Lie-Flat to the (737) MAX: A Review of FlyDubai’s Business Class
This post contains references to products from one or more of our advertisers. We may receive compensation when you click on links to those products. For an explanation of our Advertising Policy, visit this page.
To The Point
Flydubai’s 737 MAX 8 offers lie-flat seats in business class, but tickets don’t come cheap. Pros: new plane, single seats, speedy departure experience in Dubai. Cons: all bus gates, lackluster lounge, mediocre service and catering, high fares, limited loyalty program.
When it comes to traveling through Dubai (DXB), one carrier is always first to come to mind: Emirates, obviously. But the Government of Dubai — the parent “company” of Emirates Airline — has also invested significantly in EK’s low-cost counterpart, flydubai.
Considering that I had yet to experience flydubai, paired with the fact that the carrier is now flying Boeing’s new 737 MAX with lie-flat seats in business class, I decided to route my most recent trip through DXB for a chance to take this growing government-owned airline for a spin.
While most customers decide on a route before even considering which airline or aircraft to fly, I had to work backwards to accomplish my unusual mission — first choosing the airline and aircraft, and then figuring out which route to book.
The cheapest 737 MAX biz flight I could find was from Dubai to Belgrade, Serbia (BEG) — Flydubai also regularly flies the MAX to Bucharest (OTP), Catania (CTA), Kiev (IEV), Krakow (KRK) and Prague (PRG).
The price for my one-way ticket to BEG? $1,810. Yes, really. Nearly $2,000 for a “low-cost carrier” business flight to Europe. I’d have a private lie-flat seat, sure, but considering you can book Emirates’ incredible first-class suite for $700 more (down from the ~$3,000 I paid last year), if it hadn’t been for the review, there’s no way I could have possibly justified this booking.
My preference would have been to redeem miles, of course, but it’s not easy to earn miles in the airline’s OPEN program without traveling on flydubai or a partner. And the redemptions are tied to the cash price of the ticket — my flight would have required nearly 270,000 OPEN points, which of course I didn’t have. Keep in mind, though, that flydubai’s OPEN program will be ending and as of August 1, 2018 the carrier will adopt Emirates’ Skywards program.
The saving grace here is that since TPG’s still eligible for Amex’s 50% Pay With Points rebate, thanks to his Business Centurion Card, we were able to book the flight using about 90,000 Membership Rewards points. That’s still an awful lot to spend, but it beats paying out of pocket.
Since it was technically a paid ticket, I earned redeemable and elite-qualifying miles as well.
By my calculations, OPEN points are worth about 0.6 cents toward the paid cost of a flight, so the reward points I earned can be valued at around $84. While that won’t get me back to Europe, it’s almost enough to cover the cost of a one-way economy flight to a destination close to Dubai, like Muscat, Oman (MCT).
Airport and Lounge
One major advantage of traveling on flydubai is that the airline operates out of DXB’s Terminal 2. It’s not nearly as flashy as Emirates’ Terminal 3, but it’s also far smaller, making it possible to show up at the airport much closer to your departure time.
I was through check-in, security and immigration in about five minutes. Although there was a designated business-class check-in area, the economy section didn’t have any lines, so my biz-class ticket didn’t end up saving me any time.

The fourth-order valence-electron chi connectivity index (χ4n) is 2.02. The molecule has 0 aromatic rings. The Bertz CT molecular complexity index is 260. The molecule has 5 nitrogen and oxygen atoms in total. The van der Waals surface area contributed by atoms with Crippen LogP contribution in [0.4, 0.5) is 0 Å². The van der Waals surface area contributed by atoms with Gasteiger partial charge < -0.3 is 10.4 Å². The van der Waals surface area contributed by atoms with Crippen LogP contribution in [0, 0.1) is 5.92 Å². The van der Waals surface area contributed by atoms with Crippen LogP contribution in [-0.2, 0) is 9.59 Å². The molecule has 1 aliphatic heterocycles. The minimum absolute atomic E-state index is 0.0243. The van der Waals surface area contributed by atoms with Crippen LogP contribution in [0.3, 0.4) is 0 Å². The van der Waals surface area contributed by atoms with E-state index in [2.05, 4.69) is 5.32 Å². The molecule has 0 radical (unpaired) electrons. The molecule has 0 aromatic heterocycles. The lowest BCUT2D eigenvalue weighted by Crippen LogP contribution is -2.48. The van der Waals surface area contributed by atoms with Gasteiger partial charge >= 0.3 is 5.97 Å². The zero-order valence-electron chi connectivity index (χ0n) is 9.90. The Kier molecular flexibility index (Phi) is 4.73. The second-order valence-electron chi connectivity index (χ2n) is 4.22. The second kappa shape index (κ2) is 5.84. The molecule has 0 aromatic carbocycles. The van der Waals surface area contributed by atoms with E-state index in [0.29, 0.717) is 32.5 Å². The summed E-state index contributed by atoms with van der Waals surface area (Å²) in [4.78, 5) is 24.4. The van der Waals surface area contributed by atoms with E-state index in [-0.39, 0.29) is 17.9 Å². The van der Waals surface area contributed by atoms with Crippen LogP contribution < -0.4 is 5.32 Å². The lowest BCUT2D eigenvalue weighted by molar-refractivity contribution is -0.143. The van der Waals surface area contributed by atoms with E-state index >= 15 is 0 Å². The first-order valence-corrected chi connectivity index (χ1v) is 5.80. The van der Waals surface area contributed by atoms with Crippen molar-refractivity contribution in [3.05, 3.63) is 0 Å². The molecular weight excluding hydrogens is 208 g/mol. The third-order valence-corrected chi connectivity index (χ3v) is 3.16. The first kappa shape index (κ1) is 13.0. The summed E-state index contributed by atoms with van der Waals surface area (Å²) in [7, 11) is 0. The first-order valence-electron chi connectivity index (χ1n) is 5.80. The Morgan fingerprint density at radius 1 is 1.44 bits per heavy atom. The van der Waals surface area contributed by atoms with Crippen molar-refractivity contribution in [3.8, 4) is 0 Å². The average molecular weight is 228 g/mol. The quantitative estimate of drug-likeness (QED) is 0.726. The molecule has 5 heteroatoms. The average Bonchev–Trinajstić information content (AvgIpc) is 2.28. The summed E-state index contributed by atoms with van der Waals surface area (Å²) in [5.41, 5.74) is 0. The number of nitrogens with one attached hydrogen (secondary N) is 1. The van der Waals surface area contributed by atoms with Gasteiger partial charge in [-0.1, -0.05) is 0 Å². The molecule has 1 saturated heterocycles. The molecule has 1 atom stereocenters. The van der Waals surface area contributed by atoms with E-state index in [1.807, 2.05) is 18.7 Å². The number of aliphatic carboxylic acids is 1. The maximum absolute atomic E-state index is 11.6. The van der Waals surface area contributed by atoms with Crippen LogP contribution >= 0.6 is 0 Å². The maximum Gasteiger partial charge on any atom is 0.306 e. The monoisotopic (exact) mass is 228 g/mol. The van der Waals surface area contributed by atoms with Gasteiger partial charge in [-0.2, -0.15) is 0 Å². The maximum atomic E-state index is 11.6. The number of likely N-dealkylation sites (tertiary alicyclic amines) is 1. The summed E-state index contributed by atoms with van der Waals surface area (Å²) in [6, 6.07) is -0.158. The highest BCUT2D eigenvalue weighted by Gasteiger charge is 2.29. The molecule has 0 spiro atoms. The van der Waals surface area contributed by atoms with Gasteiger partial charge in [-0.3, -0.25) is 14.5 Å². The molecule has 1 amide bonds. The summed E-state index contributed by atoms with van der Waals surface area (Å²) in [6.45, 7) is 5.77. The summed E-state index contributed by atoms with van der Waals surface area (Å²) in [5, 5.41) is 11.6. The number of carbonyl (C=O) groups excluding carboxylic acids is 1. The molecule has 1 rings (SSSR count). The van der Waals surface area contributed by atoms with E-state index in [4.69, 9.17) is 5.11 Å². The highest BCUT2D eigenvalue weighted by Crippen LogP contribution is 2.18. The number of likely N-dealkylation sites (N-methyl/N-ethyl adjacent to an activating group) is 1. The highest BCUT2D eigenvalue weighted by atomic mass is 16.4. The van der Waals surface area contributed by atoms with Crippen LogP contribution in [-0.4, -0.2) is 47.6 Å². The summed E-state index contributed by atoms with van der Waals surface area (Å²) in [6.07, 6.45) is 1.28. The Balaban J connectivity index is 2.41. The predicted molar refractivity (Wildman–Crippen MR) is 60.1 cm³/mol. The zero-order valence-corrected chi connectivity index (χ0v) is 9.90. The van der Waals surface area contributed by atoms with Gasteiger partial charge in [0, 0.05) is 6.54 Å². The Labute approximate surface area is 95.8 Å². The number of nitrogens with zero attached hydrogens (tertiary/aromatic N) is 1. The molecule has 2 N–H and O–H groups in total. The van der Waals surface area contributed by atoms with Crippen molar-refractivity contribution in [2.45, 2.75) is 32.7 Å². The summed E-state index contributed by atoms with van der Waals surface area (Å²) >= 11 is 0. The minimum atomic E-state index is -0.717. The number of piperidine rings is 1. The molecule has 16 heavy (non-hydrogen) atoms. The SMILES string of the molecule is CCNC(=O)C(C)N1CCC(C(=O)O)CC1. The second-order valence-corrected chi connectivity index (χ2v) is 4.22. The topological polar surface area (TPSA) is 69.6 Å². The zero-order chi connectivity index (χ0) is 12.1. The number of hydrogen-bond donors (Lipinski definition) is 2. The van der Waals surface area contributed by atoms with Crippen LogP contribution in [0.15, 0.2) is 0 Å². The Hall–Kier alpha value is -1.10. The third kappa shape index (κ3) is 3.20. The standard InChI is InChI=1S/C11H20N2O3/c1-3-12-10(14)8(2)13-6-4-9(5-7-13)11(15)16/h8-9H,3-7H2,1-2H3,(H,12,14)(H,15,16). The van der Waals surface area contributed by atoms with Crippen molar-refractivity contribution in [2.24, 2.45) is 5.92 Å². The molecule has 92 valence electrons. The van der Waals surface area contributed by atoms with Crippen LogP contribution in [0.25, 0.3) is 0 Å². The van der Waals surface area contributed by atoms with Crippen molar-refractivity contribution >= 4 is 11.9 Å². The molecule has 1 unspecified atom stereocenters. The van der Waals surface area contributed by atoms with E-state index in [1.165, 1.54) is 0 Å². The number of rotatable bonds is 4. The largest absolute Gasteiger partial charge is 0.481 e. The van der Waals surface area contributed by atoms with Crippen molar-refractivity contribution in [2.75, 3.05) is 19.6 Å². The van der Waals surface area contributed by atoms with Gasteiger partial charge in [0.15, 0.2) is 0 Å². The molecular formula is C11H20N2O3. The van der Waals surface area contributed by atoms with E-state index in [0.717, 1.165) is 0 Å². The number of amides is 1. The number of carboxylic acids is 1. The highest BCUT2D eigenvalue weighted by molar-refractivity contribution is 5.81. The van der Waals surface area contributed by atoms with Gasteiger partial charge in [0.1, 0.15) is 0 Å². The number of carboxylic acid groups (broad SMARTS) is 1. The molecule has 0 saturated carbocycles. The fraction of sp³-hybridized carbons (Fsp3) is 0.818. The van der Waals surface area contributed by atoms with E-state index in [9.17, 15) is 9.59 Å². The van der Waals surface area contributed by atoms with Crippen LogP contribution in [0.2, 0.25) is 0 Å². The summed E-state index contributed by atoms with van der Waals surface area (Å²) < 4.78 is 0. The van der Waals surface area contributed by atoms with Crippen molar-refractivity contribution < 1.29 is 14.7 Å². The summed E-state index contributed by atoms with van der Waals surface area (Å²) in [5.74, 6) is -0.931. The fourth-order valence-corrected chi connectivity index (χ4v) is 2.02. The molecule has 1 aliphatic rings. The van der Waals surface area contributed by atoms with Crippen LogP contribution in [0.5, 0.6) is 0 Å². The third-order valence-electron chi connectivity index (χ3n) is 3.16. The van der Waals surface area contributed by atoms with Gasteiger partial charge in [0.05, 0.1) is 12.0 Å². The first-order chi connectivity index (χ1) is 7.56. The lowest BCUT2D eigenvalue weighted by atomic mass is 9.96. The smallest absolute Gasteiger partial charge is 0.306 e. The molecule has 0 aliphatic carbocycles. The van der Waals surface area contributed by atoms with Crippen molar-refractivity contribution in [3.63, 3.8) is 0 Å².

The terminal has a modest selection of fast-food restaurants, plus a large duty-free store. I wouldn’t plan to spend any more time there than you need to.
The gates were all arranged in a line in one enormous departure lounge. It was crowded, but there were still plenty of seats to grab.
As a business-class passenger, I had access to the flydubai lounge. Economy travelers can also use the lounge if they’ve reached the Gold tier in the airline’s OPEN frequent-flyer program.
The lounge was split between two levels. I spent most of my time upstairs, since there was only one other passenger in that entire section.
The second floor was home to the bar, but they didn’t seem to be serving alcohol, which made sense given that it was 8:00am.
The dining area was on the ground level — that’s where almost all of the lounge guests were hanging out.
The breakfast spread was decent, but I had already eaten at the hotel, so I only nibbled on a couple things.
There was a variety of Middle Eastern salads, plus a build-your-own salad bar.
While the cold items looked and tasted fresh, I couldn’t say the same for the limited hot buffet.
Wi-Fi was speedy and free — while there wasn’t any connectivity on my flight, at least I was able to wrap up some work in the lounge.
Flydubai only boards via bus gates, which is annoying for sure, but it gave me an opportunity to try out the dedicated “Business Boarding Gate” area, located at the beginning of the terminal.
There was another small breakfast spread there, with pastries, fresh dates, coffee and other non-alcoholic beverages.
The business boarding area was fairly empty during my visit — it’s really designed to get passengers through and to their plane as quickly as possible.
Each flight has its own dedicated bus, and with so few passengers eligible for access, I imagine you’ll have a much more peaceful ride than if you’d left from the main gates.
Unfortunately, even though I asked the staff to confirm that business-class passengers board first — which is important when you’re trying to take pictures of an empty cabin — we actually ended up being the very last to board. There were even some passengers already seated in business class, including the two pilots who would be operating the return flight from Belgrade.